After things calmed down and the TCC activists came out of hiding they told the shop owners they could reopen their shops. Since then, the TCC patrols the area every weekend to prevent any looting and remains in contact with the foreign shop owners, who call the TCC when they suspect anything suspicious is going on. In fact, thanks to the relationship that has been built between the TCC activists and foreign shop owners the activists were alerted by the shop owners that the police and army were surrounding the township on the morning of April 30 and probably narrowly avoided arrest, as it is likely that the state would have used the so-called anti-xenophobic raids to round up activists as well. By the end of the raids, carried out by the police with the support of the army and Department of Home Affairs officials, about 180 people – mostly foreign nationals – were arrested. Many of their shacks were broken into in their absence as they were not given time to pack up their belongings and lock up properly; the actions of the state again leading to criminal activity.

In the end, in Thembelihle the xenophobic attacks in January and February 2015 only took the form of looting, not violent attacks, and even this was confined to only one day – after which it was nipped in the bud. Foreign shop owners even called their colleagues from Soweto in February and told them to come to Thembelihle because the community supported them and it was safe. In fact, some of them have not left to this day and there were no reports of looting or attacks in April, following Zwelithini’s statement.

Foreign national shop owners later reported to the TCC that local ANC members had tried to turn them against the TCC by telling them that the TCC was responsible for the looting on February 17 because they had called the service delivery protest. However, the shop owners saw through their attempts to divide the foreign nationals from the community because they had seen that the TCC were in fact the ones who had helped them recover their goods, whereas the ANC-led state had turned a blind eye, police actions had contributed to the looting and stealing and even police themselves had been seen stealing money, airtime and cigarettes from foreign-owned shops on the day of the looting.

In conclusion we can say that, while the state failed either to prevent the looting or arrest the perpetrators, it was strong civic organisation rooted in the community that was able to stop the looting in its tracks and prevent the situation from becoming violent. Moreover, it is the community organising and carrying out of mass education and consciousness raising in the form of public meetings and discussions – as well as attempting to expose the government’s failure to provide for the people as the real cause of the problem, not the foreign nationals – that offers the only real safeguard against potential future anti-foreigner looting and violence.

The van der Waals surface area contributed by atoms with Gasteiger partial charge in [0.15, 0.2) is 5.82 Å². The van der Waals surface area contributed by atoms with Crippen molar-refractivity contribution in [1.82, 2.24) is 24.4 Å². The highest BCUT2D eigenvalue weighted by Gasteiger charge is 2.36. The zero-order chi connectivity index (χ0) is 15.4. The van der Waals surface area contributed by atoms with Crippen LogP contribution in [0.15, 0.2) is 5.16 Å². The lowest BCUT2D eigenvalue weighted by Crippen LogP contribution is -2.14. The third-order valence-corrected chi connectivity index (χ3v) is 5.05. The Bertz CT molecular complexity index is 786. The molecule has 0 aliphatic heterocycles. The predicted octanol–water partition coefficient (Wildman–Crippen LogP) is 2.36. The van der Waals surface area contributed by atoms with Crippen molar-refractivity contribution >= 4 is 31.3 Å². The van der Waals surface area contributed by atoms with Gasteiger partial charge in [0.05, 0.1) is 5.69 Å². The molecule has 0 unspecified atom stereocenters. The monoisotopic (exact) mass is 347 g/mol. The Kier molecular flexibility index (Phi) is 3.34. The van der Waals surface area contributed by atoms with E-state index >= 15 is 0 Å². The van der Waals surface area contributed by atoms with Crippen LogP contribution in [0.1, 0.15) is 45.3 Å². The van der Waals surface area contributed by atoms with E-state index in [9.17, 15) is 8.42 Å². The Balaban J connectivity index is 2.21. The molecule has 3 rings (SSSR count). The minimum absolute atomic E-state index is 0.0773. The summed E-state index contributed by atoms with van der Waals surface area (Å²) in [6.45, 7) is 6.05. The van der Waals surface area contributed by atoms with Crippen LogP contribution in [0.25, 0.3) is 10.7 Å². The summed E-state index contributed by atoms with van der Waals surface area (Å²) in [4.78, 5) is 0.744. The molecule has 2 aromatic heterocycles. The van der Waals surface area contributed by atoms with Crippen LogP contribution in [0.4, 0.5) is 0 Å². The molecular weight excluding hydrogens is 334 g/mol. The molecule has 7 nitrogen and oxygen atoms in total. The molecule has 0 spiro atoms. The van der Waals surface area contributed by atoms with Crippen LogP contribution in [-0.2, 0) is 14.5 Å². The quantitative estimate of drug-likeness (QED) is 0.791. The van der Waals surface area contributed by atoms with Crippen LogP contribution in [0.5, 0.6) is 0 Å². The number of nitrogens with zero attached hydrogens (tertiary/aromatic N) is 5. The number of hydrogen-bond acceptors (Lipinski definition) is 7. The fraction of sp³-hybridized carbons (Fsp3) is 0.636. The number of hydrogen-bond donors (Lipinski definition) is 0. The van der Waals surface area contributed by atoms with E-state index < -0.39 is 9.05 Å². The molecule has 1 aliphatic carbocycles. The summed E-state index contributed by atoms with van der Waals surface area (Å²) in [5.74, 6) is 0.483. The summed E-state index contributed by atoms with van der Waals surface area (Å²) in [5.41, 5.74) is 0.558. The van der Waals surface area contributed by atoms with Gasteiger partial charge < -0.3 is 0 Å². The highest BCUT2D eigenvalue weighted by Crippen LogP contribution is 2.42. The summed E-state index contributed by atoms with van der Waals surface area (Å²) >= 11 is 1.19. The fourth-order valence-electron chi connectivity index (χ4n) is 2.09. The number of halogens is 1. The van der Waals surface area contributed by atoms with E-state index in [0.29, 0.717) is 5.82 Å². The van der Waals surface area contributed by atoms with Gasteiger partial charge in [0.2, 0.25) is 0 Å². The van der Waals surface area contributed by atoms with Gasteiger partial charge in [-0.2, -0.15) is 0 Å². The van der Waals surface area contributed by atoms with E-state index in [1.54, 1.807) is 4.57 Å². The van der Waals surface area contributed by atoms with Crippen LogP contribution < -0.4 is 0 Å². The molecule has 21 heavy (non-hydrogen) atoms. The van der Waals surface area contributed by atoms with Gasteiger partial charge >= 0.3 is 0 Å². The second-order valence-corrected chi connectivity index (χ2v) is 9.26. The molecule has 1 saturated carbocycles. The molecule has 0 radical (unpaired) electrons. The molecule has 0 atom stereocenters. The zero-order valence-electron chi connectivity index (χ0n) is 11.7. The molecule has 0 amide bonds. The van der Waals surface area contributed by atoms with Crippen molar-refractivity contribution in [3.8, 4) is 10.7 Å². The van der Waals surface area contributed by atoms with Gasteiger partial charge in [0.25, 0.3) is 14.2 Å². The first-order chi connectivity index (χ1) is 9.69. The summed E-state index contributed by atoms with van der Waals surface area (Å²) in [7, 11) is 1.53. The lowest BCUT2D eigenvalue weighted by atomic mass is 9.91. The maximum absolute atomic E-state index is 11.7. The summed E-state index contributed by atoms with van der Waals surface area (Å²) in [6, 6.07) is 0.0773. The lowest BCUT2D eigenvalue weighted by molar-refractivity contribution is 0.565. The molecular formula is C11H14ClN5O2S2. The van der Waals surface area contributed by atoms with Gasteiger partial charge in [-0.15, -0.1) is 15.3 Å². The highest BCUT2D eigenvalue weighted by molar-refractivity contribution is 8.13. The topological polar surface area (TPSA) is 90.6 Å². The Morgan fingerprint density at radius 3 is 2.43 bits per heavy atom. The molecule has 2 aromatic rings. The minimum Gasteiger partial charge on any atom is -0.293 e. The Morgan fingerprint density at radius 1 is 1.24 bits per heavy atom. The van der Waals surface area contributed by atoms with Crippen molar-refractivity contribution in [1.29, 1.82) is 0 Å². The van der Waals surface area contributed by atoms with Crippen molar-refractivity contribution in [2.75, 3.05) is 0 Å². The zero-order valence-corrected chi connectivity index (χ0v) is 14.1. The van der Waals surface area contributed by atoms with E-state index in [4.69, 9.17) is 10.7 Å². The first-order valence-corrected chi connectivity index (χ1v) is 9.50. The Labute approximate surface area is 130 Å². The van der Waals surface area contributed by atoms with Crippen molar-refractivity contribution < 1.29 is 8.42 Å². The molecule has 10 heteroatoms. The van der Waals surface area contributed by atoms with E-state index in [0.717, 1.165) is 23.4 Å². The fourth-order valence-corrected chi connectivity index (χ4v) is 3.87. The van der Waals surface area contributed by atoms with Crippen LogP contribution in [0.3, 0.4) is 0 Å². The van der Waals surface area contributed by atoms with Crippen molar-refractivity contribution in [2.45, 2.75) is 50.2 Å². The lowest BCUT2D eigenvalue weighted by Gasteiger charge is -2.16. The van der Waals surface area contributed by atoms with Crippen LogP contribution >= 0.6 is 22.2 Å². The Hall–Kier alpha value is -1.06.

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About Lucien van der Walt

I teach at Rhodes University, the Eastern Cape. I’m South African, born and bred. I am currently also involved in union education and have a background in social movement and left-wing activism, the Workers’ Library and Museum, the Anti-Privatisation Forum, and the National Health and Allied Workers Union (NEHAWU). I’ve presented papers at more than 120 conferences and workshops, published in key journals like 'Capital and Class' and 'Labor History', have co-edited 3 journal specials (these on global labour history, African labour, and unions in the Global South), and written well over 130 other articles, papers and entries. I was Southern Africa editor for the 2009 'International Encyclopaedia of Revolution and Protest' (Blackwell). My focus has been on South Africa, but I have also done research in Zambia and Zimbabwe. I won the 2008 international 'Labor History' thesis prize, and the 2008/2009 Council for the Development of Social Science Research prize for best African dissertation, for my PhD thesis on South African anarchism, syndicalism and black militants. I have several books, including 'Negro e Vermelho: anarquismo, sindicalismo revolucionário e pessoas de cor na África Meridional nas décadas de 1880-1920,' 'Anarchism and Syndicalism in the Colonial and Postcolonial World, 1880-1940: the praxis of national liberation, internationalism, and social revolution' (co-edited with Steve Hirsch, Brill, 2010/ 2014) and 'Black Flame: the revolutionary class politics of anarchism and syndicalism' (co-written with Michael Schmidt, AK Press 2009).